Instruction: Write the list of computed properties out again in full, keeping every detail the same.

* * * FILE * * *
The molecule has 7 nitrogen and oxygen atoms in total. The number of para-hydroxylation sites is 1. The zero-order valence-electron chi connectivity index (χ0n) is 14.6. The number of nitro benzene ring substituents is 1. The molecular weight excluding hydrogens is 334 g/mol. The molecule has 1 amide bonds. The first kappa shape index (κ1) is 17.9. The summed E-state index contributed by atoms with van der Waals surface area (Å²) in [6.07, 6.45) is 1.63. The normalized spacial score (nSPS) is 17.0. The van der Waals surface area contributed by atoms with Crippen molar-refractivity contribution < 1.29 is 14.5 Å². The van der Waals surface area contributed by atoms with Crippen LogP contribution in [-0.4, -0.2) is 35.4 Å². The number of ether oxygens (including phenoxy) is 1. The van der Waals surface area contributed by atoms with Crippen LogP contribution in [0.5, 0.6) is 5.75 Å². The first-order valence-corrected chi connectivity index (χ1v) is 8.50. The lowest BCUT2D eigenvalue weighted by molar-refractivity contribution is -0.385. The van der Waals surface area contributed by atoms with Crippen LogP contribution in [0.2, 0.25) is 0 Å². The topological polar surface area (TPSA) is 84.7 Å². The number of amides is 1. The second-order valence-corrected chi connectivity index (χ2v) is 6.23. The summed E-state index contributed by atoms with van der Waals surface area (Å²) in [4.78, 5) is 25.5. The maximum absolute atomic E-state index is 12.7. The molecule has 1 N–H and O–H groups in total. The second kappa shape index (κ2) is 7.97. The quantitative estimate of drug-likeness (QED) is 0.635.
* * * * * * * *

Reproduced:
The molecule has 7 nitrogen and oxygen atoms in total. The number of para-hydroxylation sites is 1. The zero-order valence-electron chi connectivity index (χ0n) is 14.6. The number of nitro benzene ring substituents is 1. The molecular weight excluding hydrogens is 334 g/mol. The molecule has 1 amide bonds. The first kappa shape index (κ1) is 17.9. The summed E-state index contributed by atoms with van der Waals surface area (Å²) in [6.07, 6.45) is 1.63. The normalized spacial score (nSPS) is 17.0. The van der Waals surface area contributed by atoms with Crippen molar-refractivity contribution < 1.29 is 14.5 Å². The van der Waals surface area contributed by atoms with Crippen LogP contribution in [-0.4, -0.2) is 35.4 Å². The number of ether oxygens (including phenoxy) is 1. The van der Waals surface area contributed by atoms with Crippen LogP contribution in [0.5, 0.6) is 5.75 Å². The first-order valence-corrected chi connectivity index (χ1v) is 8.50. The lowest BCUT2D eigenvalue weighted by molar-refractivity contribution is -0.385. The van der Waals surface area contributed by atoms with Crippen LogP contribution in [0.2, 0.25) is 0 Å². The topological polar surface area (TPSA) is 84.7 Å². The number of amides is 1. The second-order valence-corrected chi connectivity index (χ2v) is 6.23. The summed E-state index contributed by atoms with van der Waals surface area (Å²) in [4.78, 5) is 25.5. The maximum absolute atomic E-state index is 12.7. The molecule has 1 N–H and O–H groups in total. The second kappa shape index (κ2) is 7.97. The quantitative estimate of drug-likeness (QED) is 0.635.